Wednesday, May 30, 2007
You may remember the story in the media from the end of 2004. A study was done which used French records of grape harvests in Burgundy to reconstruct the temperatures from 1370 to 2003. And they announced that “the summer of 2003 appears to have been extraordinary, with temperatures that were probably higher than in any other years since 1370.”The study was duly printed in Nature magazine and the rest of the media passed it on with the usual global warming spin that is now common for the media.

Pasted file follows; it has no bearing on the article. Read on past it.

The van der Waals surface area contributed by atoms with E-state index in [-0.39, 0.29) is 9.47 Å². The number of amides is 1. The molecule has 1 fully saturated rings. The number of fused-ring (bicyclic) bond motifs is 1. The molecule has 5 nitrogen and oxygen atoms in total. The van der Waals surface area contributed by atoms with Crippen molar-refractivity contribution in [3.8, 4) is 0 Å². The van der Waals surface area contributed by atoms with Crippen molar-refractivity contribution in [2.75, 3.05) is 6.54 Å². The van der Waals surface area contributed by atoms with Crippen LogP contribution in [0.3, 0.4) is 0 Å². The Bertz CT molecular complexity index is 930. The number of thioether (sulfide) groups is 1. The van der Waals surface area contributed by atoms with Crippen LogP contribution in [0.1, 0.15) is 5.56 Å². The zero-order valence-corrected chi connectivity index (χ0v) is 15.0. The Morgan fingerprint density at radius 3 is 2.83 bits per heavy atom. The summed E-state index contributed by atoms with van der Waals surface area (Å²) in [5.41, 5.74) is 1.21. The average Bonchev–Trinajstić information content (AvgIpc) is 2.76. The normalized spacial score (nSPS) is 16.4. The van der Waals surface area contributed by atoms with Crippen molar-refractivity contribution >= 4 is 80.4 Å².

Douglas Keenan, over at Informath.org was asked to look at the report. First he read the article to get the gist of what they were saying. His job was simple. He was only supposed to evaluate the math used to draw the conclusions.His response was recently published in Theoretical and Applied Climatology. And he concluded that the original article “greatly overestimated the temperature of 2003 and greatly underestimated the temperatures of the warmest years in the instrumental record prior to then.”Keenan’s article in the journal only tells half the story. It notes the study was flawed but doesn’t tell what he went through to find this out. After reading the article he wrote the authors, Isabelle Chuine and others, asking for the data so he could evaluate it. They were not happy about that. On his web site Keenan writes: “The authors, though, were very reluctant to let me have the data. It took me eight months, tens of e-mails exchanged with the authors, and two formal complaints to Nature, to get the data.” He says “It is obviously inappropriate that such a large effort was necessary.”From the data he could see that the paper estimated the summer 2003 temperature “higher than the actual temperature” by 2.4 degrees centigrade. He concluded: “This is the primary reason that 2003 seemed, according tot he authors, to be so tremendously warm.” I would think so. In addition they said that previously hot years like 1945, 1947 and 1952 were “much lower than the actual temperature.” Combine these two errors together and you get the Nature magazine article. “[T]he authors had developed a method that gave a falsely-high estimate of temperature in 2003 and falsely-low estimates of temperatures in other very warm years. They then used those false estimates to proclaim that 2003 was much hotter than other years.”At this point the story gets very interesting. Keenan says the math done was so flawed that anyone could have noticed it. And he wondered why it was that the peer reviewers who supposedly read papers for Nature allowed this flawed study to be published. “I asked Dr. Chuine what data was sent to Nature, when the paper was submitted to the journal. Dr. Chuine replied, “We never sent data to Nature.”